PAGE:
Cell & Gene Therapy Approval

FDA Approves First Gene Therapy for Duchenne Muscular Dystrophy

Jeffrey Chamberlain, PhD - June 22, 2023

The FDA granted accelerated approval to SRP-9001 (delandistrogene moxeparvovec), a gene therapy to treat ambulant patients who are four to five years old with Duchenne muscular dystrophy (DMD) and have a confirmed mutation of the DMD gene dystrophin. This decision marks the first time a gene therapy has been approved for any form of this severely debilitating disease.

DMD results from a mutation of the dystrophin gene, the largest known gene, carried on the X chromosome. In healthy individuals, the gene produces a protein to strengthen and protect muscles from the forces of exercise. When the dystrophin protein is missing, muscles are fragile and undergo cycles of breakdown and regeneration, leading to progressive muscle wasting and weakness that can start as early as the toddler years. The absence of dystrophin also leads to progressive cardiomyopathy, or muscle weakness. DMD is the most common form of many types of muscular dystrophy and affects about one in 5,000 boys—many of whom lose the ability to walk by 12 or 13 years old. DMD patients eventually develop life-threatening complications in the second to fourth decade of life due to cardiac and/or respiratory failure.

SRP-9001, which will be marketed as Elevidys, is an investigational AAV vector-based gene transfer therapy designed to deliver a miniature replacement gene called micro-dystrophin to the body. Micro-dystrophin contains the minimum amount of information necessary from the dystrophin gene to produce a working protein. The goal of treatment with SRP-9001 is to change the trajectory of DMD so that it’s milder— more like that of Becker muscular dystrophy (BMD), which has a later onset and a slower course of disease.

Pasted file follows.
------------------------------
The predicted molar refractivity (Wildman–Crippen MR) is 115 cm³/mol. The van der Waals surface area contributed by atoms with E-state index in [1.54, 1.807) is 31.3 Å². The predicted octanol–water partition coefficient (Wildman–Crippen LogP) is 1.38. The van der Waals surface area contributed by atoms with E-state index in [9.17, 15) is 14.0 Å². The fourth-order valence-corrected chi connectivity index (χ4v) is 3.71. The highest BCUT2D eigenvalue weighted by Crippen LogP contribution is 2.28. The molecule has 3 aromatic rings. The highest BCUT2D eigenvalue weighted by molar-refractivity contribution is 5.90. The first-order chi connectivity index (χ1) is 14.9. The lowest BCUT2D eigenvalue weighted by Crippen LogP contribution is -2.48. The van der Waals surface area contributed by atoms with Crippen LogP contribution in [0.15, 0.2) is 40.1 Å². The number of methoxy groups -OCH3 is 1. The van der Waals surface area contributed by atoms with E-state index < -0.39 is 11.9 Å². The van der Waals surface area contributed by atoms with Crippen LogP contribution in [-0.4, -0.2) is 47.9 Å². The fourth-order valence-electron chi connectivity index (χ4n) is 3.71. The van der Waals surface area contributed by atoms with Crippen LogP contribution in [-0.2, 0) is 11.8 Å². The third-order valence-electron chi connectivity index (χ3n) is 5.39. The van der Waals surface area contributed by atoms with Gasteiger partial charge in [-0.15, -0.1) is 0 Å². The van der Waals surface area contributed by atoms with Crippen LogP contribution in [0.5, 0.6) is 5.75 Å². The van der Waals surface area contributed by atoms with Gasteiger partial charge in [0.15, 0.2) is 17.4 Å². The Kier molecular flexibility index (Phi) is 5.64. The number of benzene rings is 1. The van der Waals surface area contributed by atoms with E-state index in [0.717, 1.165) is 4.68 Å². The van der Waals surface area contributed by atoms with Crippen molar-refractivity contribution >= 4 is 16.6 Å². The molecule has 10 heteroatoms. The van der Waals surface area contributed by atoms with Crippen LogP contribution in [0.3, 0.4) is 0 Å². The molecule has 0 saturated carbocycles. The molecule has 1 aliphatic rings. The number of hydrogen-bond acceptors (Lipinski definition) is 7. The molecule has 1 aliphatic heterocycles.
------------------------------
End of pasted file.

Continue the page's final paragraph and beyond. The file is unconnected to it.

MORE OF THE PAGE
A data analysis published in April in Neurology evaluated 52 patients treated with SRP-9001 from three studies and compared their outcomes with those of an untreated cohort of 105 patients. Results showed a statistically significant difference of 2.4 points on the North Star Ambulatory Assessment (NSAA) from baseline to year one in the treated patients compared to the untreated patients. This suggests beneficial modification of the DMD disease trajectory.

Last month, an FDA advisory committee voted 8-6 in favor of the accelerated approval. The committee also allowed the company, Sarepta, to use the surrogate endpoint of micro-dystrophin expression at week 12 post administration as primary evidence of effectiveness. The biomarker of micro-dystrophin expression is intended to serve as the surrogate endpoint considered reasonably likely to predict clinical benefit of SRP-9001.

As someone who’s worked on muscular dystrophy my whole career, and who pioneered the development of micro-dystrophin gene therapies, I could not be more thrilled for this approval. This therapy looks to be a life-changing treatment for all the children affected by this devastating disease, as well as their families. Finally, a drug is available for patients with DMD that will be able to slow and hopefully stop disease progression to live much fuller lives.

Dr. Chamberlain is president of ASGCT and a professor and McCaw Chair in Muscular Dystrophy at the University of Washington.

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